Cuthbert’s seeds, a special favourite at Woolworth’s, played a key part in the Ministry of Food’s Dig for Victory campaign and helped inspire a new generation of gardeners. In the years straight after the war, austerity measures meant that food was rationed more strictly than at the height of the Blitz. Families were glad of the runner beans, carrots and potatoes that they had grown in their flower borders or dug-up lawns.
After the long conflict the chain continued to outsell the combined efforts of nurseries and garden centres, with a market-beating selection of seeds, shrubs, roses and garden tools. The High Street stores extended their displays of vegetable seeds to meet strong customer demand. Colourful signs were used to inform shoppers of the exceptionally high yields that could be expected from the R & G Cuthbert range.
“Is this a record,” they asked, “two pounds and twelve ounces of carrots from a single fourpenny packet?” (In equivalent terms that would be 1.15 kg for 2p)
The picture above shows that the seed counter was allocated a large space in-store in the Spring. It also shows how seed prices had been maintained in the foreground, while others had risen up to seven-fold compared with the pre-war maximum.
War austerity measures were gradually relaxed. By 1950 the stores were able to supplement the vegetables and compost with flower seeds, shrubs and rose bushes once again.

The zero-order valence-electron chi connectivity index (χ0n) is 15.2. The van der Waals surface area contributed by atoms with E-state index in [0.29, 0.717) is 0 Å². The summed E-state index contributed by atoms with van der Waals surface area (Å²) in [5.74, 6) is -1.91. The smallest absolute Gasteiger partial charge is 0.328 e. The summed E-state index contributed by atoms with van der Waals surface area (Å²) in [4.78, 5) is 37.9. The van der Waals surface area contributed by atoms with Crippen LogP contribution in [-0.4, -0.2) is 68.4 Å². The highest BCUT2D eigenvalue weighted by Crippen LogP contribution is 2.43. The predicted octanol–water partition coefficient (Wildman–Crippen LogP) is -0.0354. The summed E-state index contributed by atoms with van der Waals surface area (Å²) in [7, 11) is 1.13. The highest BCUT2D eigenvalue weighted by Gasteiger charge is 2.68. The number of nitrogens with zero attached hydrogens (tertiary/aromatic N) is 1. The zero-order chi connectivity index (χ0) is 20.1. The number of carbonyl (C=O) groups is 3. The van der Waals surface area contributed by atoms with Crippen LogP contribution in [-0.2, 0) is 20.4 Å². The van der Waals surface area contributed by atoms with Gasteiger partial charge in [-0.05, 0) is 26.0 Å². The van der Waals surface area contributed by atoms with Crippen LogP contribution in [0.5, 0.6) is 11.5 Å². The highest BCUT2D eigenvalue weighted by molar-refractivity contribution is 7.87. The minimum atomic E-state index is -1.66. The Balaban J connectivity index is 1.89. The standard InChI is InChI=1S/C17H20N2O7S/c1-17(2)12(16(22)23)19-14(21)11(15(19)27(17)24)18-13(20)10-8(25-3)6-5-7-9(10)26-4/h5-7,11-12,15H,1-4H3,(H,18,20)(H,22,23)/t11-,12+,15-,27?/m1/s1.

During the Fifties Woolworth gardeners became increasing aspirational. A craze saw many customers building greenhouses and potting sheds. Lawns were relaid and many borders were replanted with flower seeds. The stores responded with staging and larger pots for the greenhouse, and new fertilizers and a choice of half a dozen different grass seeds to suit varying positions and traffic levels in the garden.
In a new departure, executives signed up a string of radio and television personalities to write gardening tips each season, which were distributed in free magazines and leaflets. These were funded by advertising from the major suppliers. This type of celebrity endorsement had proved effective in the USA and was recommended by the parent company. Between 1950 and 1980 Clay Jones, Harry Wheatcroft and Fred Streeter all developed strong followings for their topical tips and gardening calendars. As well as the freebie leaflets, each featured in colour books which were sold at Christmas.